By Kylie Morris - BBC, Phetchabun, Thailand
In a temporary camp in Phetchabun, northern Thailand, there is a constant
chorus of babies crying and children coughing.
Smoke rises from damp wood stacked under iron pots. It always seems to
have rained, or to be on the point of doing so.
The camp is home to a growing number of Hmong refugees, who started
arriving in the northern Thai province last year.
In recent months the numbers have grown to more than 5,000.
Children under five years old account for nearly half the hundreds who
have sought medical care, from the temporary clinic inside a nearby
The French aid agency Medicins Sans Frontieres has been distributing
medicines, as well as blankets, and plastic sheeting.
The stories of those living in the camp are mixed. Some have come from
settlements in other parts of Thailand - others directly from the jungles
If I had stayed there inside Laos, I would have died... and we wouldn't
survive a journey back
When we met her, Nankeh Siloh looked exhausted. She was waiting to see a
doctor because her baby Gao, whom she was carrying in her arms, had
diarrhoea and a bad cough.
She brought her two children to Phetchabun from Laos, and said that while
she was worried about conditions in the roadside camp without proper
sanitation and shelter, she had few other choices.
"If I had stayed there inside Laos, I would have died... and we wouldn't
survive a journey back," she said. "At least, I thought, if came here,
there's a chance our lives could improve."
Nankeh said she came to Thailand primarily because she had heard that the
Americans were taking in more Hmong refugees.
It's a rumour that was probably spread by opportunistic smugglers, keen to
take advantage of the Hmong's desperate situation inside Laos.
In the past 12 months, the United States agreed to resettle as many as
14,000 Hmong, most of whom had lived for years in temple grounds in Thailand.
During the Vietnam War, the Hmong were key allies of US forces. They
rescued downed American pilots and disrupted North Vietnamese supply lines.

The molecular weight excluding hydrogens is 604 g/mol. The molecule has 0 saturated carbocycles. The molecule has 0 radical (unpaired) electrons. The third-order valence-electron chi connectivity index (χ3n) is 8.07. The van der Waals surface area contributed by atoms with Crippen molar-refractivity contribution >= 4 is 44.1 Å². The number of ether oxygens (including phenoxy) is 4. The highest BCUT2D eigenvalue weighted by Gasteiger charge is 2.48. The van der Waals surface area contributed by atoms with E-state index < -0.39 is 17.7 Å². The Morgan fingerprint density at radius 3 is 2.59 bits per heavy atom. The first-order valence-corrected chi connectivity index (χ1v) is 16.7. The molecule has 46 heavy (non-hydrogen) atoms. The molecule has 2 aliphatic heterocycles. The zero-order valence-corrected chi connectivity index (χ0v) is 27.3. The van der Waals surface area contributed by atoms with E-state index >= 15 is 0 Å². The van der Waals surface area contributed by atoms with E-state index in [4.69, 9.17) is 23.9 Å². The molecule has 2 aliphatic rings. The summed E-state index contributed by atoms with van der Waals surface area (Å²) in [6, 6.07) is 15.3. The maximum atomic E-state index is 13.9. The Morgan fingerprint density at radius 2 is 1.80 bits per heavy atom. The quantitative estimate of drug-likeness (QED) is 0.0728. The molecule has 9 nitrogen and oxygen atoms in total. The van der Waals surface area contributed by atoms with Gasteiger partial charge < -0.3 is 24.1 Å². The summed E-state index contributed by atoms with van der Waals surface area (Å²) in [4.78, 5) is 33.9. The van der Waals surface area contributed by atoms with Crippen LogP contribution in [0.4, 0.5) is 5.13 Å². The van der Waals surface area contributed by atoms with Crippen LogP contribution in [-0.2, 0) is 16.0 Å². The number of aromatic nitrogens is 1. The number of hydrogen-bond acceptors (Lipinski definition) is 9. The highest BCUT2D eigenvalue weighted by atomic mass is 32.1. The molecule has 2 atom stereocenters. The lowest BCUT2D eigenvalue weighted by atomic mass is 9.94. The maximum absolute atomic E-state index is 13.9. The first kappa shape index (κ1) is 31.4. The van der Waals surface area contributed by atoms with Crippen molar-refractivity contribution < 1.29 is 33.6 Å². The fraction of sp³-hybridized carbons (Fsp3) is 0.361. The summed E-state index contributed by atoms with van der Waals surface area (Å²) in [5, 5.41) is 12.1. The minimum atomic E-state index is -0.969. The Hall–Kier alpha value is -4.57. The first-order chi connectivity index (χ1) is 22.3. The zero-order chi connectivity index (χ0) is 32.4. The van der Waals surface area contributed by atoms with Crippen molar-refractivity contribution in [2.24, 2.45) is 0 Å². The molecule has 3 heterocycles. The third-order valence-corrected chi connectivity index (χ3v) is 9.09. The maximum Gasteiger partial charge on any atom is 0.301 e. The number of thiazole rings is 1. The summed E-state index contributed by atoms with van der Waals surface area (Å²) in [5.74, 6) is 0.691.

But when the communists won, in Vietnam and in Laos, they found themselves
on the wrong side of history.
Many fled to neighbouring Thailand - but thousands remained, hiding in the
jungles, and living in fear of attacks by Lao government troops.
But now the Americans say they have no plans for any more mass
accommodation of the Hmong. The 5,000 who have arrived in Phetchabun
appear to have come too late.
The United Nations refugee agency, UNHCR, has asked that the Thai
authorities consider the Hmong political refugees, and process their
But the Thai army has made clear it wants to send them back - although
Major General Weerasak Manee-in said they would be screened to discover
who was at risk and who was an illegal immigrant.
"It's very difficult to tell them apart. Everyone claims that it's
dangerous for them to go back," he said.
"But if there are justified cases we'll consider them. We'll do our best
before we come to the point where we need to send them back."
Tongpai Yang is one of the refugees who is fervently hoping that never
happens to him.
He was a fighter in the jungles, and has scars of gunshot wounds to his
legs to prove it.
He said that, inside Laos, "many people were dying, and I realised we
couldn't go on living like this. I'd heard in Thailand the Hmong can live
more freely. That's why I decided to come".
For his family and fellow villagers, this journey has ended badly. Most
know that it is likely they will be forced to move on by the Thai authorities.
Their choices appear to be few.
"I am a man who has no rights and no land. I can only hope to stay here,
and wait for the Americans," said Tongpai Yang.